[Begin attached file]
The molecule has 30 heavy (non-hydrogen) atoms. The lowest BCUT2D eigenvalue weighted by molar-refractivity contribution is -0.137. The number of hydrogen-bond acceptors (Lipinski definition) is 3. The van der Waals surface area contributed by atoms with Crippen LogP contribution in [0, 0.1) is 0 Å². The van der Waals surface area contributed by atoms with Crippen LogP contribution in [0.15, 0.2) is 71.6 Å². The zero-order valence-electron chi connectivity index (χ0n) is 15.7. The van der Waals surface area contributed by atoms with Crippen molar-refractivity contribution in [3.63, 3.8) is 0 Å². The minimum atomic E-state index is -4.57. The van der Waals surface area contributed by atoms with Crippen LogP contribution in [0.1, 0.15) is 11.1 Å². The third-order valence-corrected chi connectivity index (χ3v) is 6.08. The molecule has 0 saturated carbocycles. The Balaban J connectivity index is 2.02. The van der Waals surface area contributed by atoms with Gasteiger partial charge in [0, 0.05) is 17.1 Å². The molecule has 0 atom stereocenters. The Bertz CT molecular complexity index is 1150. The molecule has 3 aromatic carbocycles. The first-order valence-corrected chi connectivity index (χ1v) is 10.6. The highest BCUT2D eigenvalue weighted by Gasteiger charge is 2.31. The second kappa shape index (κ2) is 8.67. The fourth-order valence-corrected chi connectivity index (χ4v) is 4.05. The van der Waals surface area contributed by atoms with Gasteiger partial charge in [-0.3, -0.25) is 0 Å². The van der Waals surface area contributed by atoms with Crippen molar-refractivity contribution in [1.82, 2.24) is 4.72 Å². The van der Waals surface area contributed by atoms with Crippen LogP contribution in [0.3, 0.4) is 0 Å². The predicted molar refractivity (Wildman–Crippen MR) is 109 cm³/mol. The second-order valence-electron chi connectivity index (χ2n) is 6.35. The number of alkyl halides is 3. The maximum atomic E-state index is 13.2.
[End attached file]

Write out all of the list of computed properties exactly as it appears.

The molecule has 30 heavy (non-hydrogen) atoms. The lowest BCUT2D eigenvalue weighted by molar-refractivity contribution is -0.137. The number of hydrogen-bond acceptors (Lipinski definition) is 3. The van der Waals surface area contributed by atoms with Crippen LogP contribution in [0, 0.1) is 0 Å². The van der Waals surface area contributed by atoms with Crippen LogP contribution in [0.15, 0.2) is 71.6 Å². The zero-order valence-electron chi connectivity index (χ0n) is 15.7. The van der Waals surface area contributed by atoms with Crippen molar-refractivity contribution in [3.63, 3.8) is 0 Å². The minimum atomic E-state index is -4.57. The van der Waals surface area contributed by atoms with Crippen LogP contribution in [0.1, 0.15) is 11.1 Å². The third-order valence-corrected chi connectivity index (χ3v) is 6.08. The molecule has 0 saturated carbocycles. The Balaban J connectivity index is 2.02. The van der Waals surface area contributed by atoms with Gasteiger partial charge in [0, 0.05) is 17.1 Å². The molecule has 0 atom stereocenters. The Bertz CT molecular complexity index is 1150. The molecule has 3 aromatic carbocycles. The first-order valence-corrected chi connectivity index (χ1v) is 10.6. The highest BCUT2D eigenvalue weighted by Gasteiger charge is 2.31. The second kappa shape index (κ2) is 8.67. The fourth-order valence-corrected chi connectivity index (χ4v) is 4.05. The van der Waals surface area contributed by atoms with Gasteiger partial charge in [-0.3, -0.25) is 0 Å². The van der Waals surface area contributed by atoms with Crippen molar-refractivity contribution in [1.82, 2.24) is 4.72 Å². The van der Waals surface area contributed by atoms with Crippen LogP contribution in [0.3, 0.4) is 0 Å². The predicted molar refractivity (Wildman–Crippen MR) is 109 cm³/mol. The second-order valence-electron chi connectivity index (χ2n) is 6.35. The number of alkyl halides is 3. The maximum atomic E-state index is 13.2.